EAST RUTHERFORD, N.J. — If you’re the kind of person who believes that a singular moment minutes before a football game can have a seismic effect on the end result, what happened as a majority of the Jets were running out of the tunnel for warmups before facing the Raiders on Sunday is your kind of story.
A large contingent of Oakland fans were on hand at the Meadowlands, be it was a group of bored displaced west coasters or the remnants of a long-ago Jon Gruden Hooters cruise that was abandoned at the docks of the Port Newark-Elizabeth Marine Terminal, and they booed all the green jerseys as they started populating the field.
While this is standard fan practice, the combination of steady rain, pre-winter cold and a largely apathetic and slow-arriving Jets crowd gave the entire moment the feel of a road game. And, apparently, to Jamal Adams, it represented something far more significant.
“We felt disrespected,” Adams said, before adding that he came into the locker room and “sparked it up” before the team came back out onto the field for kickoff. He hinted at a raucous airing of grievances before the game actually started.
“I guess cocky, they came in a little too hyped,” Adams said of the Raiders fans. “I think they thought it was just going to be an easy game, let’s put it like that.”
While the rest of that game—a ruthless, 34-3 beatdown of the playoff-contending Raiders that got so ugly Gruden sat Josh Jacobs and Derek Carr among other starters at the beginning of the fourth quarter—seemed to flow nicely from that narrative, maybe it isn’t as simple as a few loudmouthed morning drinkers spoiling the party for Oakland on the road.
If you consider yourself to be more of a pragmatist, think about the game in both the micro and macro sense. Adam Gase not only out-schemed Paul Guenther and created some ideal speed mismatches on intermediate throws, but he also, regardless of whether or not a few Raiders fans screamed at his players before a game, has steadily helped this team emotionally recover from a horrifying loss to the Miami Dolphins a few weeks ago that seemed to signify the rock bottom of his tenure here.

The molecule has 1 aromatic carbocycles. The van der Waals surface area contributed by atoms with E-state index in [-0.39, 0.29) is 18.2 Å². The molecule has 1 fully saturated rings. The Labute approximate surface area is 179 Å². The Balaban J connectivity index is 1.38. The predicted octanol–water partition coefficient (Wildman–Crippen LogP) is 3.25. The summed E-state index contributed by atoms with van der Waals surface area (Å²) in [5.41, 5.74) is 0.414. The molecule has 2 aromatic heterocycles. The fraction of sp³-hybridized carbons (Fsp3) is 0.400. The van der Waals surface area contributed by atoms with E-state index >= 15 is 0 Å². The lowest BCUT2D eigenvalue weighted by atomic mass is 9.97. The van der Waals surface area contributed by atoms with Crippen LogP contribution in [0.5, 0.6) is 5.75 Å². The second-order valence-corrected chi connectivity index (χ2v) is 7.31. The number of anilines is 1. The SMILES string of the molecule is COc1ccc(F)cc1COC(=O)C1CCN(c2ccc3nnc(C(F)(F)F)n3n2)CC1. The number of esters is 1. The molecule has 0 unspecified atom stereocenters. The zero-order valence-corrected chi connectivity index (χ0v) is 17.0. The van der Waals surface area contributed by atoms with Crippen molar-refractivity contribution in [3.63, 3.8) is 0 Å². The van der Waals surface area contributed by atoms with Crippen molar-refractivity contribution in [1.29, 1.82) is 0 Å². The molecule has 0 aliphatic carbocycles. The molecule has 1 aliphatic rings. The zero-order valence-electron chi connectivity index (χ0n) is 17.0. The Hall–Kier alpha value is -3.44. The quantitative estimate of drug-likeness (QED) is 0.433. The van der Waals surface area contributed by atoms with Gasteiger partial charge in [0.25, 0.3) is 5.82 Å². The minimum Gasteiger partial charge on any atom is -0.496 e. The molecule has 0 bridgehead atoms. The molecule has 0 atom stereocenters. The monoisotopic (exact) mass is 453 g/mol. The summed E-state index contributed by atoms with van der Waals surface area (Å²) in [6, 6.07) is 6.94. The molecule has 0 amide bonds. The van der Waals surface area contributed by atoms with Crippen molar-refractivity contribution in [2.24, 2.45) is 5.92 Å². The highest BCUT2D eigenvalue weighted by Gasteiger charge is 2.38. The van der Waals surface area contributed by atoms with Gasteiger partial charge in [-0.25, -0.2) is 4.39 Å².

The Jets are now 4-7, with upcoming games against the still-winless Bengals and Dolphins before finishing the season against the Ravens, the Ben Roethlisberger-less Steelers and the Bills. There’s a good chance the team finishes off nowhere near playoff contention but an arm’s length away from the hell fire they were projected to find themselves engulfed in at the start of this season.
In the locker room after the game, Gase bounced between Jonotthan Harrison and Trevon Wesco, recounting plays as if they were all in the huddle together. General manager Joe Douglas also made the rounds, having the kind of conversations that seemed less like the prying movements of a distant authority figure and more like someone who was genuinely attune to what was supposed to happen on the field and why it happened that way.
The pair seem to be creating an environment agnostic of the hysteria that typically drives this team and market, which might explain why they were able to be here, in this type of emotional state, after sustaining the kind of public gaffes that normally sink the Jets. Linebacker Jordan Jenkins called it not paying for the sins of the past, before adding that a win over a 6-4 team was really only gratifying for the people who view these things in a larger context.
“For us, not really,” he said.
Put another way: Don’t feel too bad, Raiders fans. It wasn’t all your fault. This probably would have happened anyway.
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